The Final Hours
As the planet rotated towards the sun, light returned showing us the faint outline of a coastline, Gaza, a dusty silhouette against the red sky.
“We did it” breathed Ali.
“You did it” said Rachel, and for him that was what mattered.
It was so close now. We could see waves breaking on the beach, we could see the entrance to Gaza’s harbour, we could see crowds waiting for us. I watched this from inside my sleeping bag, lower half kept warm while my head popped out to watch our arrival, our triumph.
No boat could catch us now, for we’d outrun them all, their navel boats gunmetal grey smudges miles behind us.
I looked up at the massive wing glinting in the first rays of this, the new day. There was a line of holes from the encounter in the night, bullet holes. I shivered and snuggled deeper into my sleeping bag.
It was reflected in its mirrored surface that I first saw them. A pair of Cobra helicopter gunships, racing towards us like Terminator wasps, angry and dangerous.
Everyone watched them, unsure of how to respond. They’d been focussing for so long on sailing they’d forgotten there are other ways to travel.
“We keep going” said Michael.
“I will tell them who we are” said Rachel.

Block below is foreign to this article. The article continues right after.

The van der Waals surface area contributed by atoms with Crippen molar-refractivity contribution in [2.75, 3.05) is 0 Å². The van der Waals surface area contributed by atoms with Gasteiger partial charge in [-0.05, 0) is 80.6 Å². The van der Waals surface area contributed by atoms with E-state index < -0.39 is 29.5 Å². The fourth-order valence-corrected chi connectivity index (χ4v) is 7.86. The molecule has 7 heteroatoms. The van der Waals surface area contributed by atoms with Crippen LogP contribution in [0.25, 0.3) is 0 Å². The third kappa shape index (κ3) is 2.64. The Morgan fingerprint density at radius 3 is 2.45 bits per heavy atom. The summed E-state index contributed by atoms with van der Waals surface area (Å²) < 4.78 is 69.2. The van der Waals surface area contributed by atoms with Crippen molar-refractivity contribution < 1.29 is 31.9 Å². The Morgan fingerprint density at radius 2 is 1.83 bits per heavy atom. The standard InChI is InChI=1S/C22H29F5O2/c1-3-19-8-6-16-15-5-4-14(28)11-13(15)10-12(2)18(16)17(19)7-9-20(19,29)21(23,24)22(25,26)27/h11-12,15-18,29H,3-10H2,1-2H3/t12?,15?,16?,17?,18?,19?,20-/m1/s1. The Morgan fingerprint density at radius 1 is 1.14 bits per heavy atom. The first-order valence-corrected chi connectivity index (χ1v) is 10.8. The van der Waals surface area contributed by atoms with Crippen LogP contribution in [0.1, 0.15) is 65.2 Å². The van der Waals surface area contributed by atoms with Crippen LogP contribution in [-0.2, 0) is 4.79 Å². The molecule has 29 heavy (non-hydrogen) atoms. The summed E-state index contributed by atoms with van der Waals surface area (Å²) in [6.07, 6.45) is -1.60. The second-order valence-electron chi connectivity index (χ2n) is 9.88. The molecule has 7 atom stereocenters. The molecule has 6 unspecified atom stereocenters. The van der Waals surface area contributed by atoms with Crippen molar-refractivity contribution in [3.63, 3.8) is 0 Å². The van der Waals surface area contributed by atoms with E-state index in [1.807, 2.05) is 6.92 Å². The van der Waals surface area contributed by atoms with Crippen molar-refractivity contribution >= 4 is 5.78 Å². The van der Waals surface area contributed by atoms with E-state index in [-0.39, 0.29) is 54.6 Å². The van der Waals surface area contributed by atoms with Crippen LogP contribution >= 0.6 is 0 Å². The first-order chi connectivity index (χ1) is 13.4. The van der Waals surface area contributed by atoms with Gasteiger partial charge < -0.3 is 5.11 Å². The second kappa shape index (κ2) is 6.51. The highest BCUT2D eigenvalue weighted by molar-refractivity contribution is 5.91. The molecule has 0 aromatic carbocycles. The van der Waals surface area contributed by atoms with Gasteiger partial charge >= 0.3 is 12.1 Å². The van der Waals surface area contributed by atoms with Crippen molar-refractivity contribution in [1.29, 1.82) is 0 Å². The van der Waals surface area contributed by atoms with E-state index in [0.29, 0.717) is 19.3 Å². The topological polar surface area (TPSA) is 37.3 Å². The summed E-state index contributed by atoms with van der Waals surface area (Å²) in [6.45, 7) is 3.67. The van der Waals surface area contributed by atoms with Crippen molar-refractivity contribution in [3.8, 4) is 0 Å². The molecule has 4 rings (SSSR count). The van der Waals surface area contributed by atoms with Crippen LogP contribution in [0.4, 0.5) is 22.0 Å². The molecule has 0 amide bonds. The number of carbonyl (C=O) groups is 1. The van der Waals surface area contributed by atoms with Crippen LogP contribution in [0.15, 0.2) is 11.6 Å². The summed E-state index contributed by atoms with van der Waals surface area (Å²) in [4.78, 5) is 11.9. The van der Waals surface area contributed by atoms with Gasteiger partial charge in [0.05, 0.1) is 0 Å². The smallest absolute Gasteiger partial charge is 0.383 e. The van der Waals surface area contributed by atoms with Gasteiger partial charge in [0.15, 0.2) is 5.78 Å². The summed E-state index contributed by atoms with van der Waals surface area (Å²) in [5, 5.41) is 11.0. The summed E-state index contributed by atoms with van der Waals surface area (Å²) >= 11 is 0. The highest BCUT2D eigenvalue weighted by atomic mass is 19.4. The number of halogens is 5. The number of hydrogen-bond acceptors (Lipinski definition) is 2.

She got out the VHF again.
“I am Israeli, there are three Israelis on-board. There is a journalist on-board. We have no weapons, no fight.”
The helicopters tracked us, the speed we were so proud of nothing to their air frames, even though they were dwarfed by our wing.
Rachel raised her passport high in one hand.
“See” she said. “We mean no harm.”
She raised other hand high as if to surrender, and it was then the gunship opened fire. A stream of shells cut her in two, her top half tumbled overboard while the legs remained lying on the netting.
There was pandemonium, chaos in which they lost control of Luna Rossa, the giant craft nose diving into the waves, fling me headfirst into the surf. Bullets and shells continued to fly, picking off the others as they dangled on the netting, their screams cutting short one by one.